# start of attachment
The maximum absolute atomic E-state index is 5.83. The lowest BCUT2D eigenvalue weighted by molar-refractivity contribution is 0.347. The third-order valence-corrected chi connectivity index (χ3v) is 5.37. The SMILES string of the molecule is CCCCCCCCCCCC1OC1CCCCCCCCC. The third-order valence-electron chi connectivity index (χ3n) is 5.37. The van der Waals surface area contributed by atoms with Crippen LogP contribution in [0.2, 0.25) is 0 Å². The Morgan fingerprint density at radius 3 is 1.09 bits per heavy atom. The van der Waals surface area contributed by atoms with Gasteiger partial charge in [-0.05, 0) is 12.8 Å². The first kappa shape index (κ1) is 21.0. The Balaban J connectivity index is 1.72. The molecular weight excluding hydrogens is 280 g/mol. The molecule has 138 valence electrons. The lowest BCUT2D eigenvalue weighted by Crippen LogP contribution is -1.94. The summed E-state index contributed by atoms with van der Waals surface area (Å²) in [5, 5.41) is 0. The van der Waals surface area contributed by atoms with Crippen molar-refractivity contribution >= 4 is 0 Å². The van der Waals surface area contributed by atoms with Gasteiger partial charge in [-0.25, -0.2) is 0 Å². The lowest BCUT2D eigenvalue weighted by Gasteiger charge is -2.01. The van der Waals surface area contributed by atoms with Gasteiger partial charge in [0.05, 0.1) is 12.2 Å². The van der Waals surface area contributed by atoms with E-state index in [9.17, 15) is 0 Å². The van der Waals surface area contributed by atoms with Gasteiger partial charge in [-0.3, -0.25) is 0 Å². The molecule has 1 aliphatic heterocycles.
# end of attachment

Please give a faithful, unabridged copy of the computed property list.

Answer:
The maximum absolute atomic E-state index is 5.83. The lowest BCUT2D eigenvalue weighted by molar-refractivity contribution is 0.347. The third-order valence-corrected chi connectivity index (χ3v) is 5.37. The SMILES string of the molecule is CCCCCCCCCCCC1OC1CCCCCCCCC. The third-order valence-electron chi connectivity index (χ3n) is 5.37. The van der Waals surface area contributed by atoms with Crippen LogP contribution in [0.2, 0.25) is 0 Å². The Morgan fingerprint density at radius 3 is 1.09 bits per heavy atom. The van der Waals surface area contributed by atoms with Gasteiger partial charge in [-0.05, 0) is 12.8 Å². The first kappa shape index (κ1) is 21.0. The Balaban J connectivity index is 1.72. The molecular weight excluding hydrogens is 280 g/mol. The molecule has 138 valence electrons. The lowest BCUT2D eigenvalue weighted by Crippen LogP contribution is -1.94. The summed E-state index contributed by atoms with van der Waals surface area (Å²) in [5, 5.41) is 0. The van der Waals surface area contributed by atoms with Crippen molar-refractivity contribution >= 4 is 0 Å². The van der Waals surface area contributed by atoms with Gasteiger partial charge in [-0.25, -0.2) is 0 Å². The lowest BCUT2D eigenvalue weighted by Gasteiger charge is -2.01. The van der Waals surface area contributed by atoms with Gasteiger partial charge in [0.05, 0.1) is 12.2 Å². The van der Waals surface area contributed by atoms with E-state index in [9.17, 15) is 0 Å². The van der Waals surface area contributed by atoms with Gasteiger partial charge in [-0.3, -0.25) is 0 Å². The molecule has 1 aliphatic heterocycles.